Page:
Thursday, December 31, 2009


Time Is

by Henry Van Dyke
Time is Too Slow for those who Wait,Too Swift for those who Fear,Too Long for those who Grieve,Too Short for those who Rejoice;But for those who Love,Time is not.
And now our wishes for you in the New Year...

William-Adolphe Bouguereau's 'Charity'

William-Adolphe Bouguereau's 'Art and Literature'

William-Adolphe Bouguereau's 'Love Takes Flight'

William-Adolphe Bouguereau's 'Not Too Much To Carry'

Caravaggio's Saint Francis of Assisi in Ecstasy
'And an angel to keep watch over you.'

Happy New Year

All our love,
Claire and Simone.

Wednesday, December 30, 2009

A Beautiful Blogger Award Compliments of Linda at Book girl of Mur-y-Castell

Thank you so very much Linda. I love your blog so this means all the more. I encourage you all to stop by Linda's brilliant site and say hello.

The rule is nominate seven other bloggers for this and then tell everybody seven things about yourself.

Here now are my seven nominees...

Anca's bolgs is stunning and creative as is evident from her work above.

St. Ainolopa's blog is nothing short of whimsical.

Naomi's blog is design at it's best.

Mary's Detroit Photoblog
You will absolutely love Mary's take on Detroit. She has a very good eye.

Read. Read. Read
Milka's blog is book review at its best. She is thoughtful and well read.

Mimi's blog reads like a chic LifeStyle magazine.

Elle's blog is wicked fun and super finds. You won't be sorry you visited.

...And now seven things about me.

I want to be as elegant as Lena Horne is when I'm 90 years old.

Pearls are my birthstone.

I wear Chanel Gardenia.

I love silk slips.

This is summer dream spot.

 This is a shot from my favorite tv show, Recreating Eden.

And this is my obsession, the rosemary plant.
Happy New Year's Eve eve,

Tuesday, December 29, 2009

The Two Roberts

Or those slightly defective gentlemen from the regency era.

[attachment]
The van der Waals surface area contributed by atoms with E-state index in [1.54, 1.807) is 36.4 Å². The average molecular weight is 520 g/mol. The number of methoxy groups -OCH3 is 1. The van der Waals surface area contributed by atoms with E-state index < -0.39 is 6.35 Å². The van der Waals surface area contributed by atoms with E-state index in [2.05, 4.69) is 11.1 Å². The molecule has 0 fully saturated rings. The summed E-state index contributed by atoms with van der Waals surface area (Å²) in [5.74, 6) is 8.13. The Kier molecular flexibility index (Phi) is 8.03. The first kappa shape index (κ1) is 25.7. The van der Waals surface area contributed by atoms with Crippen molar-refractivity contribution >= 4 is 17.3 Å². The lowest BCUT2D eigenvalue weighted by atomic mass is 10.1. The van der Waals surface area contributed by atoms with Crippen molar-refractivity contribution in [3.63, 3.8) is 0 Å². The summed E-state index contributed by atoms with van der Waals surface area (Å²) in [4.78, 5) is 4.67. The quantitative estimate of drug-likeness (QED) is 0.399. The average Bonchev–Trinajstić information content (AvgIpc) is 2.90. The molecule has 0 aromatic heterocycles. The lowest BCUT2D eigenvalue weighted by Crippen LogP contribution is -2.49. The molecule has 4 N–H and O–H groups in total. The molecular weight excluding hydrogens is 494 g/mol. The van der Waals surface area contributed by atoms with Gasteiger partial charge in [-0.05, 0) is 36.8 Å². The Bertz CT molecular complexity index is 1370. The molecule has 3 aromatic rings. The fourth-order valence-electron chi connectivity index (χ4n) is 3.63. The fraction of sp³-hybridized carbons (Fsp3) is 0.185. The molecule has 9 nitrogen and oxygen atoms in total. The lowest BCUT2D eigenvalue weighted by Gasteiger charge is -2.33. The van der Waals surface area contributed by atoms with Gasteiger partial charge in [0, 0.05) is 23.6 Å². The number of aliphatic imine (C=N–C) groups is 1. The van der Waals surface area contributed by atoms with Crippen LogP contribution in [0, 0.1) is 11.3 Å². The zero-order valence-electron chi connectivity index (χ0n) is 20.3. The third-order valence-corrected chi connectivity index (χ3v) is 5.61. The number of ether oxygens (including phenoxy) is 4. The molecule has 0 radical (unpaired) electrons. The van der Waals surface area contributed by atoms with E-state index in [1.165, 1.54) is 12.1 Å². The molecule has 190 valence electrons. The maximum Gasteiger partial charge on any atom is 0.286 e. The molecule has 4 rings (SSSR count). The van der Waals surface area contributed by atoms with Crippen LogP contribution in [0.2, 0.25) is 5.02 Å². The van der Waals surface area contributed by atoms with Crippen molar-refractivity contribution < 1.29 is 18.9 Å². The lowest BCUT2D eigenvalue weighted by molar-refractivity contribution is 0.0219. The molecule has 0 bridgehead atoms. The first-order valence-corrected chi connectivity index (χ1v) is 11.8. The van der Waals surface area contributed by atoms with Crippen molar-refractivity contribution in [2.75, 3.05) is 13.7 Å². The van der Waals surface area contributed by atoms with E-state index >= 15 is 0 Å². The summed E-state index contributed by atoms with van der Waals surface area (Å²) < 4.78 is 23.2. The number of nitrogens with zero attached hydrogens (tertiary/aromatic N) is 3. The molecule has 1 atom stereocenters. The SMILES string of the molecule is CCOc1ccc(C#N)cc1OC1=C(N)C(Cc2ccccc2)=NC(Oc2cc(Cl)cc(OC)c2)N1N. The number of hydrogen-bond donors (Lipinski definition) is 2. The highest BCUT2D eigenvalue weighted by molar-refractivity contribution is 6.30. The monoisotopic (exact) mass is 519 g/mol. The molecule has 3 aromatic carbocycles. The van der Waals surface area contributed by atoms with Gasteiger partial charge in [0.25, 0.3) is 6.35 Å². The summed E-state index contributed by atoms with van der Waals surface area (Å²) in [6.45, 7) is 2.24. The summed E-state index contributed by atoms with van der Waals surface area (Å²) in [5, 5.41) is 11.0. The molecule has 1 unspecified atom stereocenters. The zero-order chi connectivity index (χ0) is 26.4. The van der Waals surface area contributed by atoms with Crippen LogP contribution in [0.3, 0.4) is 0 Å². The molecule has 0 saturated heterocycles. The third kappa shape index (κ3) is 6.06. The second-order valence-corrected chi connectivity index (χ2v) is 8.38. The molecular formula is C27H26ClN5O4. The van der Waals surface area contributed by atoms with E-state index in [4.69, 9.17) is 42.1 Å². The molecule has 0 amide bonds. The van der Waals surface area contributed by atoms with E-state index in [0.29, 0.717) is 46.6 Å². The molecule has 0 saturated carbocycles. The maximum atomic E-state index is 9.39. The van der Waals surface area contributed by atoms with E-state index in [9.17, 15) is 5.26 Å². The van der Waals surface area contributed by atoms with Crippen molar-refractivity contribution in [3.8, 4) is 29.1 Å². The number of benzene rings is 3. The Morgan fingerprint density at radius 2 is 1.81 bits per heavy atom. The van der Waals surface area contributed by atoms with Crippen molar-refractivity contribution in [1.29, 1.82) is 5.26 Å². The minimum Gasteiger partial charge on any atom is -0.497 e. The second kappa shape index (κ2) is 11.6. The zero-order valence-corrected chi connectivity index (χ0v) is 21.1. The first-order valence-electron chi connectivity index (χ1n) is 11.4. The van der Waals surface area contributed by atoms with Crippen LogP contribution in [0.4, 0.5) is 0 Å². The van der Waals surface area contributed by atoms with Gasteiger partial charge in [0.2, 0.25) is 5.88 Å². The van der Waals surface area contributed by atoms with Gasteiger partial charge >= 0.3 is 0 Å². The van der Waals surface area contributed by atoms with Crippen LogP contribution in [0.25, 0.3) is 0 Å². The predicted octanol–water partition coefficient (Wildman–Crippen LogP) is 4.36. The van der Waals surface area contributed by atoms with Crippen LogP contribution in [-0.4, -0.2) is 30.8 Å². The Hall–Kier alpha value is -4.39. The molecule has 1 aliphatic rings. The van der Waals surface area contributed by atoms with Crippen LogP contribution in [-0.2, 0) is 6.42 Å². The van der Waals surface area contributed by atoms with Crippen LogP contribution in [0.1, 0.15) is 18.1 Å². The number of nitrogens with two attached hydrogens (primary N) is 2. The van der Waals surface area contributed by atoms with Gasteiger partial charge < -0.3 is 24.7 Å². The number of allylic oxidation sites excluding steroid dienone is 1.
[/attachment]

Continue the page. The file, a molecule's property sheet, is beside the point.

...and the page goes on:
Lord Castlereagh, Robert Stewart 2nd Marquess of Londonderry if Brougham was my ideal then Castlereagh would have built in me the sort of anxiety that only has precedence in the weary heroines in the earliest gothic romance novels. He was a misguided, narrow-minded, inflexible and hard-working fellow who devoted himself entirely to the wrong side of every major issue in his age. Castlereagh was also Foreign Secretary and Leader of the House. This was written of him by Lord Bryon and accepted by all but his party as truth.

‘Oh Castlereagh! Thou art a patriot now;
Cato died for his country, so didst thou;
He perished rather than see Rome enslaved,
Thou cutt’st thy throat that Britain may be saved.’

Robert Banks Jenkinson, 2nd Earl of Liverpool a kindred of sorts to the unfortunate Castlereagh, he was named Prime Minister by the incompetent Prince Regent. Liverpool was a dutiful, pious High Tory and something of a halfwit who at the high of his ineptness in loyalty to the Prinny by then King George IV drew up ‘The Bill of Pains and Penalties,’ against Queen Caroline. The bill was meant to deprive her Majesty of the title, prerogatives, rights, privileges and pretensions of queen consort of the realm and to dissolve the marriage between her and her philandering husband our fat regent-turned-king. The bill failed because Caroline had, as her advocate, my ideal Lord Henry Brougham.

I hope you are all having a lovely week,

Sunday, December 27, 2009

The Patronesses of Almack’s

The high hotesses of the era in which my novels are set, something of their temperament and the power the swayed.

…And this from Henry Luttrell of Almack’s
‘All on that magic LIST depends;
Fame, fortune, fashion, lovers, friends;
’Tis that which gratifies or vexes’
All ranks, all ages, and both sexes.
If once to Almack’s you belong,
Like monarchs, you can do no wrong;
But banished thence on Wednesday night,
By Jove, you can do nothing right.